Produced by Zeynep
MA Political Psychology
Political Psychology is a combination of two words that look quietly indifferent. I see a confused face every time I meet with someone when I talk about my course, as I also can imagine your face right now!
Although many people are not very familiar with this brand-new social science discipline, Political Psychology is getting more popular day by day. Political Psychology looks at political topics from a psychology perspective. Politics has tried to explain human behaviour with rationality for many years. With the help of psychological theories and research, now we are closer to grasping political behaviour in a broader sense.
Moreover, political topics are not only voting or perception regarding the political leaders. These are also important topics; however, there are various issues that you can study within this area like group behaviour, nationalism, racism, gender inequality, poverty, protest, activism etc.
My journey to choose Political Psychology is related to my love and admiration of social sciences. Although I studied psychology as a BA previous to my master’s degree, I took general elective courses from other courses. I believe that human behaviour and social issues are very complex, so one discipline does not provide the necessary tools and understanding to analyse them.
Psychology has a micro-perspective to examine human thinking processes and behaviour, closer to natural sciences. While other disciplines like Politics, Sociology and Anthropology have a macro-perspective, including analysing groups and the systematic effect of states and society. At this point, political psychology offers a different outlook using all these disciplines. Specifically, the MA Political Psychology course at Bournemouth University is designed to strengthen the students’ ability to grasp theoretical background and apply this theoretical understanding to contemporary issues. Thus, the lectures and seminars include many theoretical readings and discussion parts. I find beneficial and exciting case studies -analysing current problems- are also an important practical aspect of my course. When I read the group analysis article of one of the course professors about the perception of Brexit in the UK, I thought this course was the perfect match for my dream course!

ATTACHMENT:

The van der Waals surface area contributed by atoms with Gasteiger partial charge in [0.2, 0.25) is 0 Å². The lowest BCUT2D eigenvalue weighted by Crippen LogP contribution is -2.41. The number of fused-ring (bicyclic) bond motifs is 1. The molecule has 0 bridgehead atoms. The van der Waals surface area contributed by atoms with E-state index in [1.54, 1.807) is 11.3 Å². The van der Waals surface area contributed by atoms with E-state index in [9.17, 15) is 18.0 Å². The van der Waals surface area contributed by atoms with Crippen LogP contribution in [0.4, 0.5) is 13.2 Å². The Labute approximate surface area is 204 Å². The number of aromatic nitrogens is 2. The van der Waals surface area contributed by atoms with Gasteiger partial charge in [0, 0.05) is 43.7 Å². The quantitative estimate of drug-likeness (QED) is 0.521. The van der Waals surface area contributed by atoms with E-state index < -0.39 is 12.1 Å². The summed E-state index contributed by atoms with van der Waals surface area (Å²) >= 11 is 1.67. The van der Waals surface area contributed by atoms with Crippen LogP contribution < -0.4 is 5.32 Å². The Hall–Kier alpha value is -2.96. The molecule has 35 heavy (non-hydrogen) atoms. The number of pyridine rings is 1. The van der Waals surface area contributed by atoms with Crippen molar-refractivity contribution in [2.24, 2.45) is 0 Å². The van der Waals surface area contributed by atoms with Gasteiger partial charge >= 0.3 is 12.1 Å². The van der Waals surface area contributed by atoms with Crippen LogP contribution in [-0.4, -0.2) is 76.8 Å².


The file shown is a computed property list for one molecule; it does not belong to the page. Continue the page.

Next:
What about the job options? As a political psychologist, you can work in many sectors and settings like governments, policy centres, political campaigning consultancies, international non-governmental organisations, public diplomacy. Politics and psychology consist of many sub-branches and relate to nearly all aspects of our lives. Thus, your job options after graduation are not restricted to one type of job role. According to your interest and focus areas during your studies, you have the freedom to choose your ideal job and working atmosphere.